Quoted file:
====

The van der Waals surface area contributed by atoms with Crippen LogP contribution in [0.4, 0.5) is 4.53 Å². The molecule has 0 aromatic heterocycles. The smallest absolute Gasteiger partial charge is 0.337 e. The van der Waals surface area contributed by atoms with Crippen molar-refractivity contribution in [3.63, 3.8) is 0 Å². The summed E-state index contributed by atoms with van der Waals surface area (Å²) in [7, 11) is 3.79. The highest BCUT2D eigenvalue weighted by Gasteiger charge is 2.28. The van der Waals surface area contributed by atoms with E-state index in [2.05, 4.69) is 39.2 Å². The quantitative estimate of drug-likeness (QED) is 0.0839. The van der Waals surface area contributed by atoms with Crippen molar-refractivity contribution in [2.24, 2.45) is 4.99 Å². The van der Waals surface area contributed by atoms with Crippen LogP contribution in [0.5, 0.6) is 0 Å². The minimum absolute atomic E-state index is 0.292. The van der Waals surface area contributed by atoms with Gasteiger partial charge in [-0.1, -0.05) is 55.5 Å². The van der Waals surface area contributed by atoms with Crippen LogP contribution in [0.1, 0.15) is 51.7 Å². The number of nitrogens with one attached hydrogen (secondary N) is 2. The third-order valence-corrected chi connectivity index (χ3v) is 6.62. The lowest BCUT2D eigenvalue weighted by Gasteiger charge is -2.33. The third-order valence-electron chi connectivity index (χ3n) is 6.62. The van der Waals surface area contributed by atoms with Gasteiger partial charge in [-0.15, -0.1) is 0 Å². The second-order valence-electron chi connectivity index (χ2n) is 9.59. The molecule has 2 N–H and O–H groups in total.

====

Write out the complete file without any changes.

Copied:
The van der Waals surface area contributed by atoms with Crippen LogP contribution in [0.4, 0.5) is 4.53 Å². The molecule has 0 aromatic heterocycles. The smallest absolute Gasteiger partial charge is 0.337 e. The van der Waals surface area contributed by atoms with Crippen molar-refractivity contribution in [3.63, 3.8) is 0 Å². The summed E-state index contributed by atoms with van der Waals surface area (Å²) in [7, 11) is 3.79. The highest BCUT2D eigenvalue weighted by Gasteiger charge is 2.28. The van der Waals surface area contributed by atoms with E-state index in [2.05, 4.69) is 39.2 Å². The quantitative estimate of drug-likeness (QED) is 0.0839. The van der Waals surface area contributed by atoms with Crippen molar-refractivity contribution in [2.24, 2.45) is 4.99 Å². The van der Waals surface area contributed by atoms with Crippen LogP contribution in [0.5, 0.6) is 0 Å². The minimum absolute atomic E-state index is 0.292. The van der Waals surface area contributed by atoms with Gasteiger partial charge in [-0.1, -0.05) is 55.5 Å². The van der Waals surface area contributed by atoms with Crippen LogP contribution in [0.1, 0.15) is 51.7 Å². The number of nitrogens with one attached hydrogen (secondary N) is 2. The third-order valence-corrected chi connectivity index (χ3v) is 6.62. The lowest BCUT2D eigenvalue weighted by Gasteiger charge is -2.33. The third-order valence-electron chi connectivity index (χ3n) is 6.62. The van der Waals surface area contributed by atoms with Gasteiger partial charge in [-0.15, -0.1) is 0 Å². The second-order valence-electron chi connectivity index (χ2n) is 9.59. The molecule has 2 N–H and O–H groups in total.